First–Mr. Burbank has nothing for sale.

Second–He is not a nurseryman, not a florist, not a seedsman, not a dealer, and not a raiser of any kind of plants or seeds for sale.

Third–He is an originator of new kinds of useful and ornamental trees, flowers, fruits, vegetables, grasses, and grains.

A great portion of his time is utterly wasted in replying to questions which should never have been asked of him. Even by the most strenuous efforts and with all the stenographic force which can be accommodated, many of his letters have to remain from three to six months before a brief moment of time can be obtained even to briefly reply. Alas! There are only twenty-four hours in each day.

Over 6,000 visitors were received on his grounds during the year 1904. All the important experimental work was delayed beyond recall, grounds overrun with crowds from day-light to ten o’clock at night, no rest even on Sundays or holidays. Business destroyed, rare plants died from want of care. Attention constantly drawn from legitimate matters, letters neglected, telegrams delayed; meals taken standing, sleep disturbed, health at the point of destruction, visitors calling at all hours, without regard to Mr. Burbank’s convenience, each one being under the fixed and unalterable impression that he or she was the one particular one who should be admitted.

This was too much. The question arose, Should he continue his valuable researches undisturbed, or should he be murdered piecemeal as a showman?

The public has no moral, legal or other right to invade his grounds, his home, his private office or his laboratories.


People Pester Mr. Burbank With Foolish Questions and Ask for Positions

On account of the great annoyance given Mr. Luther Burbank, the eminent horticulturist, by people writing all kinds of questions, some of them very foolish, and all of them expecting an answer from him, and on account of the scores of applications for positions that pour in upon him, when in reality he has no positions to offer, and is not in the employment business as many of the inquiries seem to imply, a circular letter, making some plain statements, is being sent out in response to the hundreds of inquiries made and it is signed “By the Relatives and Friends of Luther Burbank.”

This step had to be taken in an endeavor to check the endless flow of correspondence, much of which is, as stated, altogether unnecessary and including some of the most ridiculous queries imaginable in order to let Mr. Burbank have an opportunity to give more attention to the great work he has in hand.

Hundreds of letters, for instance, come to the Burbank residence, asking the price of this plant or that, or something else. The reply being sent is to the effect that Mr. Burbank has nothing to sell, and that he is not a florist or nurseryman in the ordinary acceptance of the term, as many of the writers evidently suppose. The letter further states that Mr. Burbank places his creations in the hands of the great seedsmen of this country, and in other countries, comprising the greater part of the world, and a list of them is given.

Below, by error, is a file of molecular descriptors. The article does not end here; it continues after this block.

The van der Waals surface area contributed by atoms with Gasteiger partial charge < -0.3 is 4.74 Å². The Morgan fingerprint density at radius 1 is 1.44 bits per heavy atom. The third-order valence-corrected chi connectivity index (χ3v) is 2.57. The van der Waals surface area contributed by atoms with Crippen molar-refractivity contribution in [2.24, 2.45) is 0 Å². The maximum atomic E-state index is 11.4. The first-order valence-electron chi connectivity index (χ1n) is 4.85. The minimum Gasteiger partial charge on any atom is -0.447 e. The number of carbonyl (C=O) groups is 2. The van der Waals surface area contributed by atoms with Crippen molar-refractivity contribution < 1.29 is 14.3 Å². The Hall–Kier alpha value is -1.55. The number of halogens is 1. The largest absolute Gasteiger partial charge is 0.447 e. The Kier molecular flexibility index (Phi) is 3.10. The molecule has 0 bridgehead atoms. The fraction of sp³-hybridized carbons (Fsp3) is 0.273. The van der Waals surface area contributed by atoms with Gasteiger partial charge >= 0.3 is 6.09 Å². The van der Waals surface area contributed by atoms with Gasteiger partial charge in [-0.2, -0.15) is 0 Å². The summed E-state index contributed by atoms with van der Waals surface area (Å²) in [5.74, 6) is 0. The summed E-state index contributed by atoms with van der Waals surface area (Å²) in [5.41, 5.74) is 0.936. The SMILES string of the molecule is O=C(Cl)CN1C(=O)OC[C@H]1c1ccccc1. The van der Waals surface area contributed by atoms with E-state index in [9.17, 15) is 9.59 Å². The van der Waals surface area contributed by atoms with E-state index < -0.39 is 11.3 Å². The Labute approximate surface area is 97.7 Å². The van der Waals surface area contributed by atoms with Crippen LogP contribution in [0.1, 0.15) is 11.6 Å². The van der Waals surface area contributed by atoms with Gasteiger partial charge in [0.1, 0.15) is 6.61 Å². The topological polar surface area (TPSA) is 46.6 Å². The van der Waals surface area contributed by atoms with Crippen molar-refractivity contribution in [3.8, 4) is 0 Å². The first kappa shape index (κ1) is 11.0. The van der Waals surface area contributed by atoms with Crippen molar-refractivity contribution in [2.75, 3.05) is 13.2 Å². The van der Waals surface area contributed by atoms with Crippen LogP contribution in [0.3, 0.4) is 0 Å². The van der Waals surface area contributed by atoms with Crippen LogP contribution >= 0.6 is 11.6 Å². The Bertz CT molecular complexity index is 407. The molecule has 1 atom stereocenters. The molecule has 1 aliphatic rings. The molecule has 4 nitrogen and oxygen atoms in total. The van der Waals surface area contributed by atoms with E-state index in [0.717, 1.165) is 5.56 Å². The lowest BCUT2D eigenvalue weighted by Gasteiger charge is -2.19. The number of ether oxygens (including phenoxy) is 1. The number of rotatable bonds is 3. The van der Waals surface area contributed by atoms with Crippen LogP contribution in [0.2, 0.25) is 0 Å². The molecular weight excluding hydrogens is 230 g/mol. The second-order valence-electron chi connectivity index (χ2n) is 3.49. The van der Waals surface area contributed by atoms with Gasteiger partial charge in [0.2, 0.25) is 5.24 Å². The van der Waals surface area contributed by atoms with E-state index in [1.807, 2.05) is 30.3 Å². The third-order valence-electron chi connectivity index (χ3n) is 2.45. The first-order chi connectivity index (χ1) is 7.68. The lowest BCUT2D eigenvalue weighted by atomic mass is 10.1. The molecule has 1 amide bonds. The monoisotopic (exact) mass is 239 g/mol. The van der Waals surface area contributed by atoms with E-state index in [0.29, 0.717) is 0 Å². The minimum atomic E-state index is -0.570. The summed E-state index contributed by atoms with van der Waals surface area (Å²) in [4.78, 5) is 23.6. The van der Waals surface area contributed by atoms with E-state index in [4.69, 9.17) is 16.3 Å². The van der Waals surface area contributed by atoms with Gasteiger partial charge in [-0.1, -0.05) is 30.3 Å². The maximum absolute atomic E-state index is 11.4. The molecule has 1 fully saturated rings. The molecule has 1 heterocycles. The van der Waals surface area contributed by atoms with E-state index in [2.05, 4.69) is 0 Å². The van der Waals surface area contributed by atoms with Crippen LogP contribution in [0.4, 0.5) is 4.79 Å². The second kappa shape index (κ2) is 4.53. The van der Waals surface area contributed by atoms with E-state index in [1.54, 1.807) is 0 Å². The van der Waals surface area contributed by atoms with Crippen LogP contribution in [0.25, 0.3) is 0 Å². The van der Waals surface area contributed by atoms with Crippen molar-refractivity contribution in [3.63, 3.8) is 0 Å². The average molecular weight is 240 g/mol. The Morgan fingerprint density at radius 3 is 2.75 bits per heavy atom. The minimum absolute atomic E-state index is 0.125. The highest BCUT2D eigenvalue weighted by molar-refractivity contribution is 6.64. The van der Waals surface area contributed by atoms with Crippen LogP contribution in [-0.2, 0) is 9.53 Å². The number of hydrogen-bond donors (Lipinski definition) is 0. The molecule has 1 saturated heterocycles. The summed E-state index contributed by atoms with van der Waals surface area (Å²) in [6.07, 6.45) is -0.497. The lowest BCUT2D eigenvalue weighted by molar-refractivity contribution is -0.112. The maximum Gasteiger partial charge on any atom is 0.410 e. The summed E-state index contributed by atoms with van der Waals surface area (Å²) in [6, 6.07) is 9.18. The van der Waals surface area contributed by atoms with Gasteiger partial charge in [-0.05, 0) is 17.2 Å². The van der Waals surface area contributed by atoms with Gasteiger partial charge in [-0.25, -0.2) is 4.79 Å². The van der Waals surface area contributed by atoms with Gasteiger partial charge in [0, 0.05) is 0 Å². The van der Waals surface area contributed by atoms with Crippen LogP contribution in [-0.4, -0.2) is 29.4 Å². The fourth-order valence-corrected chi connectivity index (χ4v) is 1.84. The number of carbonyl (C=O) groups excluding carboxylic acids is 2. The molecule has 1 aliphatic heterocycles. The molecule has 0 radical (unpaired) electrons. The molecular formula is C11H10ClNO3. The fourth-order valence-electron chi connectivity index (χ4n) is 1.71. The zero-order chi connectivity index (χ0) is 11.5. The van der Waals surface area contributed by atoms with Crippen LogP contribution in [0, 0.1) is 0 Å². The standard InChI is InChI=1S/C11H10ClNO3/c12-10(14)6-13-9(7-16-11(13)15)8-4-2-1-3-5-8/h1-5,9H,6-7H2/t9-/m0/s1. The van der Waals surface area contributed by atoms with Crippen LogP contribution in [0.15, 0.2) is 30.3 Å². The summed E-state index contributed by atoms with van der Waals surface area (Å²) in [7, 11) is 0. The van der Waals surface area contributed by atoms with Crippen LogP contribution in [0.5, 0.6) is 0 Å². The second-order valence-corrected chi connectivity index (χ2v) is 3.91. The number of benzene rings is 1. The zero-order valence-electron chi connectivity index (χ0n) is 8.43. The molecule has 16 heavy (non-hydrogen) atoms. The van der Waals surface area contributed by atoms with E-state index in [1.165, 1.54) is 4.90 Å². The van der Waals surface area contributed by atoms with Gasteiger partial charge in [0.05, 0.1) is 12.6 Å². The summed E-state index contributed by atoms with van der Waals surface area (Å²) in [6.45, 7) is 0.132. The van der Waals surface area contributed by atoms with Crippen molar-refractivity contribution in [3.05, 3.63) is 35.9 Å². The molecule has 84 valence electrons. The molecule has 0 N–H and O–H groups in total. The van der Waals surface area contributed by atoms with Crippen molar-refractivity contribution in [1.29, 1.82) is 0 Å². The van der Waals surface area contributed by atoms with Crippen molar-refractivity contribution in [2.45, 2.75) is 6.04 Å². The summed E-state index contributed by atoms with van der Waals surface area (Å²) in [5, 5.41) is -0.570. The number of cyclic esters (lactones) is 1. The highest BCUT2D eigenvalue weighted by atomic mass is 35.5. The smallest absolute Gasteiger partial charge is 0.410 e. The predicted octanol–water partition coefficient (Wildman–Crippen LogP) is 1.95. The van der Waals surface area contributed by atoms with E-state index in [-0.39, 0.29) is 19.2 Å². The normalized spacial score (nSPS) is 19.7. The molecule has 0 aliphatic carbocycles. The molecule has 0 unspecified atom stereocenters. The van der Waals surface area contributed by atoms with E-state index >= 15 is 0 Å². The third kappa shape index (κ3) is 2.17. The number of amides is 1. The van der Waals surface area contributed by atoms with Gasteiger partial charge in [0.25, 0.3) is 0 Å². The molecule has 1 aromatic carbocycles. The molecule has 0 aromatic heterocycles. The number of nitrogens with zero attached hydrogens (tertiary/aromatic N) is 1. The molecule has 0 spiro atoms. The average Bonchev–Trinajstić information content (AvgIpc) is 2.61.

The letter states that as each applicant for a position is received it is registered, and to date no less than 2,552 applications have been made and mail brings more. Attention is also called to the hordes of callers that annually visit Mr. Burbank, on no particular mission except to hinder him in his work, and each caller expecting that it is his or her right to have their questions answered by Mr. Burbank.

As stated the main reason for sending out the circular letter is to check the demand upon Mr. Burbank’s time, allow him to devote more attention to his work in giving the world new fruits and flowers, and more important still, give him a little rest.

– Press Democrat, February 3, 1906

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Rule #1 in advertising is to make products sound less objectionable than they really are, so you’d expect a bottle of something called “Danderine” to be an anti-dandruff medication that probably smelled godawful and burned like hell as you dumped the goo on your flaky scalp. Not at all; for about a half century, Danderine was widely sold, and used as a hair conditioner and styling gel that smelled like aftershave lotion.

In the first years of the 20th century, the company promoted it as a “hair-growing remedy” safe enough for children, such as the manufacturer’s daughter seen in this 1906 Santa Rosa Republican ad. In the 1910s, newspaper and magazine ads portrayed young women with waist-length tresses, and the implied promise that using the stuff would make your hair easier to style in the late Edwardian bouffant fashion. Danderine’s heyday apparently came in the 1920s, with ads that targeted women with shorter, bobbed hair. Danderine was now a “one-minute hair beautifier” that would make your hair “appear twice as heavy and plentiful.”

The “twice as heavy” claim could well be true, after it was used for a few weeks; a 1907 analysis found that about five percent of the borax and glycerin in the formula never evaporated, staying behind in your hair as residue. A later chemical analysis found Danderine was mostly alcohol, with glycerin, boric acid and resorcin (the anti-dandruff part of the formula), salicylic acid (aspirin), capsicum (pepper), and apparently cantharidin, a potentially lethal chemical that’s infamously known as “Spanish Fly.”

Danderine was so well-known that its advertising claims were repeated like folklore. A 1919 book on public health has the story of a rural Kentucky woman claiming to know someone who hadn’t washed her hair in 28 years, yet “had a beautiful suit of hair that reached clear to her knees… [because] every morning she combed her hair with a large comb which she had dipped in Danderine.”

Danderine was sold at least through the 1940s, and was followed in the later half of the 20th century by “Double Danderine” shampoo, which promised to “kill the [dandruff] germ on contact. “